Rested, relaxed and energized. That's how we want to return from vacation, but it's often not the case. So what can we do to get the best return on our investment of time, energy and finances a vacation requires?
Researchers Shawn Achor and Michelle Gielan offer suggestions in “When a Vacation Reduces Stress — And When It Doesn’t” published in Harvard Business Review.
The overarching finding was that taking time off from work can make you happier, healthier, and more productive when you return, but only specific kinds of travel produce these results.
They found that a person’s happiness gained from a time away from the job is dependent upon the stress level of a trip.
Poorly planned and stressful vacations eliminate the positive benefit of time away. The less the stress, the more likely you will experience a positive benefit from the time off. A positive, well-managed vacation can make you happier and less stressed, and you can return with more energy at work and with more meaning in your life.
Suggestions from this HBR article on how to reduce stress on your next vacation:
1. Hit the Road.
Get away from daily routines, responsibilities and the usual frenetic pace of life. In Achor and Gielan’s study, 94 percent of respondents found traveling on vacation more meaningful than a “staycation.” A Twitter study found that happiness levels increased in proportion to the distance from one's home.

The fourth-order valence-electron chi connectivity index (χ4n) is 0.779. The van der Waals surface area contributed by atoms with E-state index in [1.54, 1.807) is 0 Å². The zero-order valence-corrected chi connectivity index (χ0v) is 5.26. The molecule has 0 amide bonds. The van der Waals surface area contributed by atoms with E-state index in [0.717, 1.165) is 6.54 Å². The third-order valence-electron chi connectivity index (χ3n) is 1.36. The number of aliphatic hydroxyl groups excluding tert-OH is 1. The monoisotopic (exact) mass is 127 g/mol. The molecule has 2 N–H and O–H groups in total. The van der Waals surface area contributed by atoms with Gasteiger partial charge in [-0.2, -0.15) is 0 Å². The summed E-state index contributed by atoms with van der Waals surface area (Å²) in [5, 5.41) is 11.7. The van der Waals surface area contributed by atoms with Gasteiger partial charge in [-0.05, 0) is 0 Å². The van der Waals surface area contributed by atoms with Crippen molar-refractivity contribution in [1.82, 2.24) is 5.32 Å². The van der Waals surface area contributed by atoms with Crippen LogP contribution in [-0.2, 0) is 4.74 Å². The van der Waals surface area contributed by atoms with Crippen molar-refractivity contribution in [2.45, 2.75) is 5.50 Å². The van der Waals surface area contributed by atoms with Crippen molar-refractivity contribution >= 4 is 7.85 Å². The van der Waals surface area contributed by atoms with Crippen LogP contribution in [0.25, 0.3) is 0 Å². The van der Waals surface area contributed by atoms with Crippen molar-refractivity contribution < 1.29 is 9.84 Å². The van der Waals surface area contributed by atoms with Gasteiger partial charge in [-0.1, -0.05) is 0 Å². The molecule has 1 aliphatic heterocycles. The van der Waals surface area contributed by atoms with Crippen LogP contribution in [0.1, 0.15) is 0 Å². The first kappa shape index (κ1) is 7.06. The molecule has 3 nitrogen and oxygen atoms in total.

2. Plan ahead.
Never leave vacations to chance. Thorough preparation will make your time off more productive and enjoyable, and pave the way for positive memories. Achor and Gielan found that 90 percent of people who enjoy positive trips plan the details more than a month in advance.
3. Ask a local.
If you are traveling to an unfamiliar place, connect with someone in the know. Locals know the sites and best restaurants, and can steer you away from potential trouble.
4. Leave the office behind.
Unplug, disconnect, and put your work in God’s hands. For more on this, see Take a Vacation That's Really a Vacation by Bill Peel.